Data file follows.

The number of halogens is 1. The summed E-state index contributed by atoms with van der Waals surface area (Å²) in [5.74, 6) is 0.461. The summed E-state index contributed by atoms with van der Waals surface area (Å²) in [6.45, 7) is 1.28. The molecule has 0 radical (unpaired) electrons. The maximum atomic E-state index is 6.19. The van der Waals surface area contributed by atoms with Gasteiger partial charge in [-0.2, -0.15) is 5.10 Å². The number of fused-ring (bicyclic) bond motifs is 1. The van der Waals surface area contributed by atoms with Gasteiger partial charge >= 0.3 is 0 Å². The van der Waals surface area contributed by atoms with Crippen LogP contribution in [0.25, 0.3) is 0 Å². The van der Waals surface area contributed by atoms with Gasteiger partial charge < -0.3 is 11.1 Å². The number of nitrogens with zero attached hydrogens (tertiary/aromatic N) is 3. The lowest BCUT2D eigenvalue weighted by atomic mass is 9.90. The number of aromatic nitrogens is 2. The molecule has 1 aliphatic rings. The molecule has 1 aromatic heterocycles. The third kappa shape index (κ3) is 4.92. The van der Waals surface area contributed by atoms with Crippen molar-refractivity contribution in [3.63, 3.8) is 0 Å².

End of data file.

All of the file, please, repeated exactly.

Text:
The number of halogens is 1. The summed E-state index contributed by atoms with van der Waals surface area (Å²) in [5.74, 6) is 0.461. The summed E-state index contributed by atoms with van der Waals surface area (Å²) in [6.45, 7) is 1.28. The molecule has 0 radical (unpaired) electrons. The maximum atomic E-state index is 6.19. The van der Waals surface area contributed by atoms with Gasteiger partial charge in [-0.2, -0.15) is 5.10 Å². The number of fused-ring (bicyclic) bond motifs is 1. The van der Waals surface area contributed by atoms with Gasteiger partial charge >= 0.3 is 0 Å². The van der Waals surface area contributed by atoms with Crippen LogP contribution in [0.25, 0.3) is 0 Å². The van der Waals surface area contributed by atoms with Gasteiger partial charge < -0.3 is 11.1 Å². The number of nitrogens with zero attached hydrogens (tertiary/aromatic N) is 3. The lowest BCUT2D eigenvalue weighted by atomic mass is 9.90. The number of aromatic nitrogens is 2. The molecule has 1 aliphatic rings. The molecule has 1 aromatic heterocycles. The third kappa shape index (κ3) is 4.92. The van der Waals surface area contributed by atoms with Crippen molar-refractivity contribution in [3.63, 3.8) is 0 Å².